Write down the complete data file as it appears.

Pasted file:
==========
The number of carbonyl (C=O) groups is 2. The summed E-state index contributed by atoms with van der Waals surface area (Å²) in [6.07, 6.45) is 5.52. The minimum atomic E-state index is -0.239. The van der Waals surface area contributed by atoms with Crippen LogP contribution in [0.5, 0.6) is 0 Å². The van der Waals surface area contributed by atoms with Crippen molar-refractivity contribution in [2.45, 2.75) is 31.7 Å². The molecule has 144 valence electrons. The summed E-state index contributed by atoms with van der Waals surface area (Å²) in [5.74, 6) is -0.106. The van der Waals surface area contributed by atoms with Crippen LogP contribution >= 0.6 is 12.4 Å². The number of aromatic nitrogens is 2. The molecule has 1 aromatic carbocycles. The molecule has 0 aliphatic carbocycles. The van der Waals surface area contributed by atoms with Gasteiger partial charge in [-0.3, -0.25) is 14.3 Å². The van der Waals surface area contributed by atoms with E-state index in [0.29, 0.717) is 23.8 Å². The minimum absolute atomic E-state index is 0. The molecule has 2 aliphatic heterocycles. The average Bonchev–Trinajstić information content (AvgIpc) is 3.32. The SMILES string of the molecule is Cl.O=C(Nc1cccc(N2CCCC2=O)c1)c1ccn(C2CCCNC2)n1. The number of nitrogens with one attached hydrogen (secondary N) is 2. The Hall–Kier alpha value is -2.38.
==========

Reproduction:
The number of carbonyl (C=O) groups is 2. The summed E-state index contributed by atoms with van der Waals surface area (Å²) in [6.07, 6.45) is 5.52. The minimum atomic E-state index is -0.239. The van der Waals surface area contributed by atoms with Crippen LogP contribution in [0.5, 0.6) is 0 Å². The van der Waals surface area contributed by atoms with Crippen molar-refractivity contribution in [2.45, 2.75) is 31.7 Å². The molecule has 144 valence electrons. The summed E-state index contributed by atoms with van der Waals surface area (Å²) in [5.74, 6) is -0.106. The van der Waals surface area contributed by atoms with Crippen LogP contribution >= 0.6 is 12.4 Å². The number of aromatic nitrogens is 2. The molecule has 1 aromatic carbocycles. The molecule has 0 aliphatic carbocycles. The van der Waals surface area contributed by atoms with Gasteiger partial charge in [-0.3, -0.25) is 14.3 Å². The van der Waals surface area contributed by atoms with E-state index in [0.29, 0.717) is 23.8 Å². The minimum absolute atomic E-state index is 0. The molecule has 2 aliphatic heterocycles. The average Bonchev–Trinajstić information content (AvgIpc) is 3.32. The SMILES string of the molecule is Cl.O=C(Nc1cccc(N2CCCC2=O)c1)c1ccn(C2CCCNC2)n1. The number of nitrogens with one attached hydrogen (secondary N) is 2. The Hall–Kier alpha value is -2.38.